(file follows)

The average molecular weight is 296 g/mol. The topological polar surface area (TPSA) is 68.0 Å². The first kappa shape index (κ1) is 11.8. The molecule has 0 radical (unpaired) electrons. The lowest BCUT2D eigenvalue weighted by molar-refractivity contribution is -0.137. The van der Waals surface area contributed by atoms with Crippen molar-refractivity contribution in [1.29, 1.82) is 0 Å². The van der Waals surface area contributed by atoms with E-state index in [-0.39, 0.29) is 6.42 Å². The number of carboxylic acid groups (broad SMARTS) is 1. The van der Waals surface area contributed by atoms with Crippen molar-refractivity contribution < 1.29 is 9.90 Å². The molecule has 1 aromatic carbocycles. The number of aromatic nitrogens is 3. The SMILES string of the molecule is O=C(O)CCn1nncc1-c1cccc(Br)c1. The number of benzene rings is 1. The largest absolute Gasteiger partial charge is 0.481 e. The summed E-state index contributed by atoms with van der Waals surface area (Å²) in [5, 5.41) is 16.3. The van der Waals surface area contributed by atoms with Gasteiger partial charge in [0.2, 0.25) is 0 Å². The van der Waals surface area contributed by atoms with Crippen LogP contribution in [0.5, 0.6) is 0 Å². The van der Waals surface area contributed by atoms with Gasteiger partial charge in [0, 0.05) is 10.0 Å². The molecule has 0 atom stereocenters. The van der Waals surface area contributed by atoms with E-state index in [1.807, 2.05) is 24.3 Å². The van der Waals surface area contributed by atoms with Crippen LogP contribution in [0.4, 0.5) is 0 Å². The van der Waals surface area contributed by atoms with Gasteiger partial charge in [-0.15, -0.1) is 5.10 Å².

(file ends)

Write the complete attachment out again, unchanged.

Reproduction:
The average molecular weight is 296 g/mol. The topological polar surface area (TPSA) is 68.0 Å². The first kappa shape index (κ1) is 11.8. The molecule has 0 radical (unpaired) electrons. The lowest BCUT2D eigenvalue weighted by molar-refractivity contribution is -0.137. The van der Waals surface area contributed by atoms with Crippen molar-refractivity contribution in [1.29, 1.82) is 0 Å². The van der Waals surface area contributed by atoms with E-state index in [-0.39, 0.29) is 6.42 Å². The number of carboxylic acid groups (broad SMARTS) is 1. The van der Waals surface area contributed by atoms with Crippen molar-refractivity contribution < 1.29 is 9.90 Å². The molecule has 1 aromatic carbocycles. The number of aromatic nitrogens is 3. The SMILES string of the molecule is O=C(O)CCn1nncc1-c1cccc(Br)c1. The number of benzene rings is 1. The largest absolute Gasteiger partial charge is 0.481 e. The summed E-state index contributed by atoms with van der Waals surface area (Å²) in [5, 5.41) is 16.3. The van der Waals surface area contributed by atoms with Gasteiger partial charge in [0.2, 0.25) is 0 Å². The van der Waals surface area contributed by atoms with Crippen LogP contribution in [0.5, 0.6) is 0 Å². The van der Waals surface area contributed by atoms with Gasteiger partial charge in [0, 0.05) is 10.0 Å². The molecule has 0 atom stereocenters. The van der Waals surface area contributed by atoms with E-state index in [1.807, 2.05) is 24.3 Å². The van der Waals surface area contributed by atoms with Crippen LogP contribution in [0.4, 0.5) is 0 Å². The van der Waals surface area contributed by atoms with Gasteiger partial charge in [-0.15, -0.1) is 5.10 Å².